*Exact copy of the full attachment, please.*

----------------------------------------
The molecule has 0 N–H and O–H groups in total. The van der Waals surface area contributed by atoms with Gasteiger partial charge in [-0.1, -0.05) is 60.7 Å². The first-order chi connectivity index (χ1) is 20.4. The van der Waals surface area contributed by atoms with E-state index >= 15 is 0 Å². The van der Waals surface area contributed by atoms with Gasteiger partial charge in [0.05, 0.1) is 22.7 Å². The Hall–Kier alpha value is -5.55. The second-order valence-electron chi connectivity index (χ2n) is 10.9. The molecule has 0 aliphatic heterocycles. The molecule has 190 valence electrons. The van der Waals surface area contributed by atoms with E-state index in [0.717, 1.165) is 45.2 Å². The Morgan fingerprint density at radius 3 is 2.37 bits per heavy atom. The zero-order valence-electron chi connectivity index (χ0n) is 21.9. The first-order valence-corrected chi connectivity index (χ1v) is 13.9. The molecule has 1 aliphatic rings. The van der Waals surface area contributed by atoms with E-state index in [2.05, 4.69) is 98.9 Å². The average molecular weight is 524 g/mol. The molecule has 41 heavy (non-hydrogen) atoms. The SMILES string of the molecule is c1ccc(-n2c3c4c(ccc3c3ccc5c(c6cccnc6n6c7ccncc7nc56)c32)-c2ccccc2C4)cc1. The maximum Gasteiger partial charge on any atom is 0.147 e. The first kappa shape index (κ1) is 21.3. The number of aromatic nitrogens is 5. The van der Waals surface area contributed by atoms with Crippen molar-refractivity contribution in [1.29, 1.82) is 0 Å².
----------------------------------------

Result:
The molecule has 0 N–H and O–H groups in total. The van der Waals surface area contributed by atoms with Gasteiger partial charge in [-0.1, -0.05) is 60.7 Å². The first-order chi connectivity index (χ1) is 20.4. The van der Waals surface area contributed by atoms with E-state index >= 15 is 0 Å². The van der Waals surface area contributed by atoms with Gasteiger partial charge in [0.05, 0.1) is 22.7 Å². The Hall–Kier alpha value is -5.55. The second-order valence-electron chi connectivity index (χ2n) is 10.9. The molecule has 0 aliphatic heterocycles. The molecule has 190 valence electrons. The van der Waals surface area contributed by atoms with E-state index in [0.717, 1.165) is 45.2 Å². The Morgan fingerprint density at radius 3 is 2.37 bits per heavy atom. The zero-order valence-electron chi connectivity index (χ0n) is 21.9. The first-order valence-corrected chi connectivity index (χ1v) is 13.9. The molecule has 1 aliphatic rings. The van der Waals surface area contributed by atoms with E-state index in [2.05, 4.69) is 98.9 Å². The average molecular weight is 524 g/mol. The molecule has 41 heavy (non-hydrogen) atoms. The SMILES string of the molecule is c1ccc(-n2c3c4c(ccc3c3ccc5c(c6cccnc6n6c7ccncc7nc56)c32)-c2ccccc2C4)cc1. The maximum Gasteiger partial charge on any atom is 0.147 e. The first kappa shape index (κ1) is 21.3. The number of aromatic nitrogens is 5. The van der Waals surface area contributed by atoms with Crippen molar-refractivity contribution in [1.29, 1.82) is 0 Å².